In the era following a magical holocaust, a band of mismatched heroes embark on a quest for a game-changing Talisman from a previous Technological Age.

        Do they have any idea what this object does, or what technology even means, or is it simply an opportunity to oppose The (Magical) Man?

        Following a world-shattering apocalypse, do the emerging Mages (reconstructing their craft from the ruins) have any idea what they’re fighting against?

        Could the technology be a printing press?

    • Hypothetically, if one were writing a story like this, how would a broken hero from an age that almost destroyed the earth swear? I keep wanting to use ‘goddam’ but that’s a bit monotheistic for the product of a society where mortals aspired to become gods.

    • I’ve been running with this idea, and it’s working out all right. But tonight I thought of the funny angle to this world, and I kind of wish that’s what I was writing. It’s about a guy whose job it is to clean up all these crazy-ass artifacts and throw them into active volcanoes. Basically a high-risk EPA story. Might be fun. If the story I’m working on fizzles, there might be an unsettling shift in the narrative.

  2. I, too, have never before approached a NaNo with such a feeling of utter unpreparedness. About all I know is that I’m going to kill of the insufferable mother of the roommate I had in the hospital when Gerald was born. That woman did just about everything possible to destroy her daughter’s dreams of motherhood and sense of power as an adult woman, turning a 27-year-old who had done a lot of studying and planning to make the very best life for her son into a cowering toddler who cringed at every commandment. I will be glad to kill the bitch off. I just don’t know how I’m going to do it yet. And, since that was a particularly dark time in my own life, it’s going to be a challenge to write about it.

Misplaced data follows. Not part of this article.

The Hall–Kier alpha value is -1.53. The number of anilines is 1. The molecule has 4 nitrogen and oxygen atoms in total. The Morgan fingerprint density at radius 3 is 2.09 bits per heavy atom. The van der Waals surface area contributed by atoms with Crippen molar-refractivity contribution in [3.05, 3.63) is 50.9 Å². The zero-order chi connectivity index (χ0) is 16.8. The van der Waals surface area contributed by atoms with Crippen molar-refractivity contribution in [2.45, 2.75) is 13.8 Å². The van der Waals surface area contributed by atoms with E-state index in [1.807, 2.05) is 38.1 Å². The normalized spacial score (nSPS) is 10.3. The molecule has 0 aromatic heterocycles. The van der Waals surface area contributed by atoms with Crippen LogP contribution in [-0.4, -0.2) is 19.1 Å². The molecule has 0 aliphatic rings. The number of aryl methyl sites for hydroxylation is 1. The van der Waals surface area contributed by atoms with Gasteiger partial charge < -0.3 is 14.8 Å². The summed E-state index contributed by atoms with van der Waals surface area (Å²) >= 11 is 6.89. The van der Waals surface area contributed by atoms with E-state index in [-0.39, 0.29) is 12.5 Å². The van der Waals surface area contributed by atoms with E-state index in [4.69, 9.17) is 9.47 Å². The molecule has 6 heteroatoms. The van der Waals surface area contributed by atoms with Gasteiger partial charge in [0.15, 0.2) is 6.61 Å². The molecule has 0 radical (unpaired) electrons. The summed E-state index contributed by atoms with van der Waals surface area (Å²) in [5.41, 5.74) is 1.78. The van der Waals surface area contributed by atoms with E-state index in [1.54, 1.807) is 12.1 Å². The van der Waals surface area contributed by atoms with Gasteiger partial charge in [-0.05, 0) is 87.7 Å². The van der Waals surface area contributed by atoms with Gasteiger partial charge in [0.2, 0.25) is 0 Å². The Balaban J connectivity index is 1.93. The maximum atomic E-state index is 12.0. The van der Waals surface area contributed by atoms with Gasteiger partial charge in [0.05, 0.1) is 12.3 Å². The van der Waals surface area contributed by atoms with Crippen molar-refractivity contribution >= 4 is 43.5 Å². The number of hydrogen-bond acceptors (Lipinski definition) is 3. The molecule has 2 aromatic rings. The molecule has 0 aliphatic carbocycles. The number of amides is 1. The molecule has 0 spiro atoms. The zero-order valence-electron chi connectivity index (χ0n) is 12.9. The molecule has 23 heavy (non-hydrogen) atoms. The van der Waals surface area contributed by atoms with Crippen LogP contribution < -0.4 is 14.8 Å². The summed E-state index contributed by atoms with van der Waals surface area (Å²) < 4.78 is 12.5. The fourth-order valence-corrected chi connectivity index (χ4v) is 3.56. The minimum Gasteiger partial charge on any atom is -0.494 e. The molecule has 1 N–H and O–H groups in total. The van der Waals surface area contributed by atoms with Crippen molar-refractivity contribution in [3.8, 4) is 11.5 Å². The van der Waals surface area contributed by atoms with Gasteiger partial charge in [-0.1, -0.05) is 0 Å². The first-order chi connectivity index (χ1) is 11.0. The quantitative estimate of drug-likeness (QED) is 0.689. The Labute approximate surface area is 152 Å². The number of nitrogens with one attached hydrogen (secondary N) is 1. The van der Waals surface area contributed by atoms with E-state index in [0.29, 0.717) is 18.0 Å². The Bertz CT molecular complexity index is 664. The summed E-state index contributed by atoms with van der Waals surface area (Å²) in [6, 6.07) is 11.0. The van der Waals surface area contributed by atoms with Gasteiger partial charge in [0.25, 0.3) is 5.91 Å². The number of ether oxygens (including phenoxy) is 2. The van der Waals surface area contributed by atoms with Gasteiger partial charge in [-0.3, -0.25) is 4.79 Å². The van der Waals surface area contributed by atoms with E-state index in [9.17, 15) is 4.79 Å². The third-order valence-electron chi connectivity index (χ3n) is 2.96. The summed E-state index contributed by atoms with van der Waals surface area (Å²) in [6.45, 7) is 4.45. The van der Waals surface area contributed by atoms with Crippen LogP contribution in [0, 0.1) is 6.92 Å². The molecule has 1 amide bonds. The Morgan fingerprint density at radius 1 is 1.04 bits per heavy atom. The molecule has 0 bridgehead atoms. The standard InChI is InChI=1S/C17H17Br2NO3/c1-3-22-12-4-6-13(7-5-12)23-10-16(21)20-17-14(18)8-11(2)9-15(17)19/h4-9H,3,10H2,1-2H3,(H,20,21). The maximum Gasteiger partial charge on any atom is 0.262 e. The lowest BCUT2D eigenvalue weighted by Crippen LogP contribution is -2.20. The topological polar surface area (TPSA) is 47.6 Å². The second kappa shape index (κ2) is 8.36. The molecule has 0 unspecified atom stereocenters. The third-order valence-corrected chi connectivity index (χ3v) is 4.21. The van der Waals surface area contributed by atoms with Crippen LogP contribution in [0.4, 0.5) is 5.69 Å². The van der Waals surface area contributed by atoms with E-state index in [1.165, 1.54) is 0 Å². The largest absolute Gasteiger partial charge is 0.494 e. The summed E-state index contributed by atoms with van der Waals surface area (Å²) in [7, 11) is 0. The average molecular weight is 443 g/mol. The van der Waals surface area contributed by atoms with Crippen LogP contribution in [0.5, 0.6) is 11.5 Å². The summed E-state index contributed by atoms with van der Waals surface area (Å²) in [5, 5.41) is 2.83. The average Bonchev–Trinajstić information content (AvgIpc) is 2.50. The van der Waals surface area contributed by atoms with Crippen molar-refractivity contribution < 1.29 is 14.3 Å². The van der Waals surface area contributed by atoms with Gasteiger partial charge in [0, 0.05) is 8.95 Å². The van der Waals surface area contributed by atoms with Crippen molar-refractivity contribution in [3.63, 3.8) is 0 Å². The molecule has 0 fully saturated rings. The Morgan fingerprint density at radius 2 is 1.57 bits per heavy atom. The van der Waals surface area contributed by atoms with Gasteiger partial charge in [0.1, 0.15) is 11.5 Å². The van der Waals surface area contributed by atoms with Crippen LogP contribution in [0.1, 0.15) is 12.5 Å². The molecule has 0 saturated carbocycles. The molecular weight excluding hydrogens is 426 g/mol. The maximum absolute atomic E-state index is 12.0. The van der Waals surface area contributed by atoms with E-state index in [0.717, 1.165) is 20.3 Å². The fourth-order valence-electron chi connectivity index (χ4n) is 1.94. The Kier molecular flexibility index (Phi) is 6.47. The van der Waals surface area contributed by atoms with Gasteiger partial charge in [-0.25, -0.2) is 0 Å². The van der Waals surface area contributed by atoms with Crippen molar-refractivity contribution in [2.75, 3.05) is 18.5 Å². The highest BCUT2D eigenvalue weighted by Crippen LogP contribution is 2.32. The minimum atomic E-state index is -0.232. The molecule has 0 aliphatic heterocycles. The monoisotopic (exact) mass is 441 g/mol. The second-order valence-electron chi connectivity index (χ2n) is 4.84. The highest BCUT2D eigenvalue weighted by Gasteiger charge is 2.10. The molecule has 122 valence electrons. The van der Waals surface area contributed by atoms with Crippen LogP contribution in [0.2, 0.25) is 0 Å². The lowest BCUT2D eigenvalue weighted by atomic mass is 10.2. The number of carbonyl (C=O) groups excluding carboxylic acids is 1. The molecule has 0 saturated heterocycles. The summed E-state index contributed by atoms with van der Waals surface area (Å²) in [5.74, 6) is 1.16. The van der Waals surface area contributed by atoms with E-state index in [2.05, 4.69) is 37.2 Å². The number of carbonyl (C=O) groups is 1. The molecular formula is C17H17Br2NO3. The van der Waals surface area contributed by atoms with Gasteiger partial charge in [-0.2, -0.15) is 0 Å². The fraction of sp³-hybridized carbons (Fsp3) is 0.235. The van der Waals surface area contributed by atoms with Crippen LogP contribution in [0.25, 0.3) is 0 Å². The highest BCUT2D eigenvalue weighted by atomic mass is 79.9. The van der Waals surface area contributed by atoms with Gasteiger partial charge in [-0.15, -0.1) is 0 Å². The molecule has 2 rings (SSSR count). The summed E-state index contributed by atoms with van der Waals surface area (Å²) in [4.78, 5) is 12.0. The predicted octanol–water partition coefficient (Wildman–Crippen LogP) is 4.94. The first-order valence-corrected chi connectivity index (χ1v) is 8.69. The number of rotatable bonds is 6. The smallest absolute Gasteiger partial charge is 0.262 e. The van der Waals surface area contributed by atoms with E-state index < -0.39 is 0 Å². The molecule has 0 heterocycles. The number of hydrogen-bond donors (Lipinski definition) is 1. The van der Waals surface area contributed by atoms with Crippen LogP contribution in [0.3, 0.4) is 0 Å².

3. LOVE the idea of the technology being a printing press! Of course, along with it, there must be increased literacy. That could be a challenge for the technology supporters, especially if the magic supporters have the upper hand, at least initially.

  4. James Patterson runs across a novel detailing horrible deaths wreaked upon his hapless co-writers, and plots his diabolical revenge…

    • For the benefit of those who may not be familiar with Step on a Hack — a couple of Novembers ago I wrote a story in which a bunch of horrible, horrible writers are killed in spectacular fashion based on scenarios their protagonists survived. The victims all shared co-writing credit with one Penn Jetterson, once a consistent producer of blockbuster fiction, now a complete sellout.

      The novel was inspired by the truly awful Step on a Crack by (nominally) James Patterson and Michael Ledwidge.

    • And this just in! A NaNo pep talk from the pat-man himself!

      His advice ought to be: Noveling is easy! Get some other talentless schlub to knock out a forgettable story, then put your name on it!

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  6. Swear as in profanity or as in oath-making? For the former, sex, excrement, pain, and higher powers are classic choices, with maybe occasional references to the might of nature/weather.

    • More about profanity. For ‘light’ profanity, I found my self going to higher powers — “God only knows” — but higher powers in this world won’t include some single God. Unless that’s the name of one of the (probably) long-dead wizards who blew things up. A side note: some of the main characters were created by those guys. Might make for some variations on ‘yo mama’ insults.